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Forums » Smalltalk » How to keep a level head and stay organised? (help

So, I'm going into my last year of highschool. (Year 11.) I want to get a job as soon as I turn 16 (5 months), and I'm going to have to start applying to my Sixth Form courses. This year would've been stressful enough already; I have my GCSE's which I need to ace to be able to get into the Sixth Form courses I want to do, and I panic over big tests anyways. But of course, for 2020, that wasn't enough pressure already.

Due to Covid-19, I've been out of school since March. That's almost six months since my last lesson in person. I did have the option of going in a month or so ago, but because my mom is classed as "vulnerable" (and I am too; since my health is unstable atm) we couldn't risk it; so I stayed home. I'm not good with non-face-to-face learning; so these online classes, while have kept me updated, haven't really been that useful. It's been difficult to learn new things and pick up on topics; so essentially, I've pretty much missed out on 6 months worth of crucial learning and that thought has me in a frenzy.

I know that this year I really need to buckle down on everything, and the government should help put something in place for the GCSE's. I'm a very unorganised and chaotic person as it is, with keeping notes, work, etc. I've never really been able to break the habit of being an absolute disaster, but I really need to now- I plan to take more notes, make sure all homework gets done, and that nothing gets lost. I have 6 months worth of work to learn, plus everything we were supposed to learn this year.

But does anybody have any tips to help do it?

the stress has really been getting to me this week- i cut my finger on my mom's wheelchair because I was rushing, and I somehow managed to cut my other finger on a cardboard box. nhh
Hi,

If I can give you a bit of a perspective from the other side as a teacher. We are not expecting our students to return and be at the level they were at before COVID. Some of my own students from last year came back, others had teaching online with another teacher. My school's own focus is to help the student reintegrate with their emotional and physical well being first, not where they are academically. Hopefully this will be your school's focus as well, at least for the first couple of months.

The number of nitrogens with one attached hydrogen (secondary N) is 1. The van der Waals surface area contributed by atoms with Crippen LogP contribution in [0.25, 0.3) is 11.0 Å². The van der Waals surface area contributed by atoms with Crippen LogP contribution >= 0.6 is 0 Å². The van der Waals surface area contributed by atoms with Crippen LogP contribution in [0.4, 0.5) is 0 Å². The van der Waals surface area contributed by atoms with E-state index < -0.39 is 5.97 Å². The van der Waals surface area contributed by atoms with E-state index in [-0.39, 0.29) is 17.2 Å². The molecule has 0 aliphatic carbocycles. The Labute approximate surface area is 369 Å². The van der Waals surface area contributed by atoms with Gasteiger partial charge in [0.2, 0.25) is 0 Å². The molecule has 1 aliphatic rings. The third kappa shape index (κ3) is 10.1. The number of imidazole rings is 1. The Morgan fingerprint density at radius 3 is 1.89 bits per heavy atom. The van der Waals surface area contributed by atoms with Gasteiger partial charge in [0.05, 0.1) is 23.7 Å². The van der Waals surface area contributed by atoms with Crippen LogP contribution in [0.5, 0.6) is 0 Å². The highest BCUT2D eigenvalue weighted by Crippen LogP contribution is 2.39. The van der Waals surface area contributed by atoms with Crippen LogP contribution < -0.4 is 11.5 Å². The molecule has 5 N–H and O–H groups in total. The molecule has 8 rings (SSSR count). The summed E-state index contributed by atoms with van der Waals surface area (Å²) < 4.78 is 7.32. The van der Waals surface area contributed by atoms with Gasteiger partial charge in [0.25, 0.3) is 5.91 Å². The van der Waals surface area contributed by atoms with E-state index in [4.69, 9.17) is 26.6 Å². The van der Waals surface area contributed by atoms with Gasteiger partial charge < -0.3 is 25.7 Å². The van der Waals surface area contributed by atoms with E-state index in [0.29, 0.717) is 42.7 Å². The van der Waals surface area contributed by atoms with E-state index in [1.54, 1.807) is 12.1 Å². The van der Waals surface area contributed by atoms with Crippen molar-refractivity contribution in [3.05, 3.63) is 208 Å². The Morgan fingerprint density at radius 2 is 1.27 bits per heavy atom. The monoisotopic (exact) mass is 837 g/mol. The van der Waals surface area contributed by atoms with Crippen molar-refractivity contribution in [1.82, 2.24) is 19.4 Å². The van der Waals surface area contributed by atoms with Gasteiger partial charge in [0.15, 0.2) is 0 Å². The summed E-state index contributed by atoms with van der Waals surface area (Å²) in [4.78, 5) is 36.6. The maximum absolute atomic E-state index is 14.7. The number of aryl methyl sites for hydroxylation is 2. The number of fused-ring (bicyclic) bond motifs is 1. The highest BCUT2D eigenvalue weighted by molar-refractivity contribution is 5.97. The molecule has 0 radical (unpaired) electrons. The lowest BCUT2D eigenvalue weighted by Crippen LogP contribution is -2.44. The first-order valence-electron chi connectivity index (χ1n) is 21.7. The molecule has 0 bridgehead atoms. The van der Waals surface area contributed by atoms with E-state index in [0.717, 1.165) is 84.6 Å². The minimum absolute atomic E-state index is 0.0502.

Try to find a work space that is uncluttered where you can do bit of work, whether at school or home. For the amount of time you are able to focus, even short periods, turn off and put away electronics, socio-media, etc. Soft music can help focus. Start back with the subjects you had an easier time with and those which you enjoyed. See if you can get help for subjects that were more challenging from a peer at school (our rules is that same class peers can work one meter away from each other with a mask. Maybe cheek with your own school.)

Keep a wall calendar with the due dates assignments and exams/test. Colour code it if it helps you and you are very visual. Keeping a colour coded agenda can help as well. If you are allowed take audio recordings in class as well as notes. This can help you go back over a lecture with less stress of always trying to keep up with what your teachers are saying and paying close attention. Also ask your teachers for help with visual aids, ask for notes ahead of time if they provide them. Mindful breathing (listening to relaxing music) and just walks can help relief stress.
nightmqre Topic Starter

Falyn wrote:
Hi,

If I can give you a bit of a perspective from the other side as a teacher. We are not expecting our students to return and be at the level they were at before COVID. Some of my own students from last year came back, others had teaching online with another teacher. My school's own focus is to help the student reintegrate with their emotional and physical well being first, not where they are academically. Hopefully this will be your school's focus as well, at least for the first couple of months.

Try to find a work space that is uncluttered where you can do bit of work, whether at school or home. For the amount of time you are able to focus, even short periods, turn off and put away electronics, socio-media, etc. Soft music can help focus. Start back with the subjects you had an easier time with and those which you enjoyed. See if you can get help for subjects that were more challenging from a peer at school (our rules is that same class peers can work one meter away from each other with a mask. Maybe cheek with your own school.)

Keep a wall calendar with the due dates assignments and exams/test. Colour code it if it helps you and you are very visual. Keeping a colour coded agenda can help as well. If you are allowed take audio recordings in class as well as notes. This can help you go back over a lecture with less stress of always trying to keep up with what your teachers are saying and paying close attention. Also ask your teachers for help with visual aids, ask for notes ahead of time if they provide them. Mindful breathing (listening to relaxing music) and just walks can help relief stress.

I honestly really do hope my school focuses on health first. My principal has made it clear in the past that he values academics more than he does mental health (which is really upsetting) and he has a tenancy to be a bit neglectful when it comes to that kind of stuff. Although the SSA's and the head of house of the school pay more attention to it, so I'm hoping they'll push the boundaries with him.

Ty for the advice, too. I'll have to look into getting a calendar when I can- I think that'll help a lot.
You're welcome and I really hope it goes well with less stress for you. :)
I'm not the best at organization myself, but I will say- keep it up! You can do it! I believe in yooou! :D :P :)
During a time when I really struggled to get organised, I found this real life goal-setting RPG really helped https://habitica.com/static/home
I know this is probably old info but I think hearing it again helps with moral support anyways so here-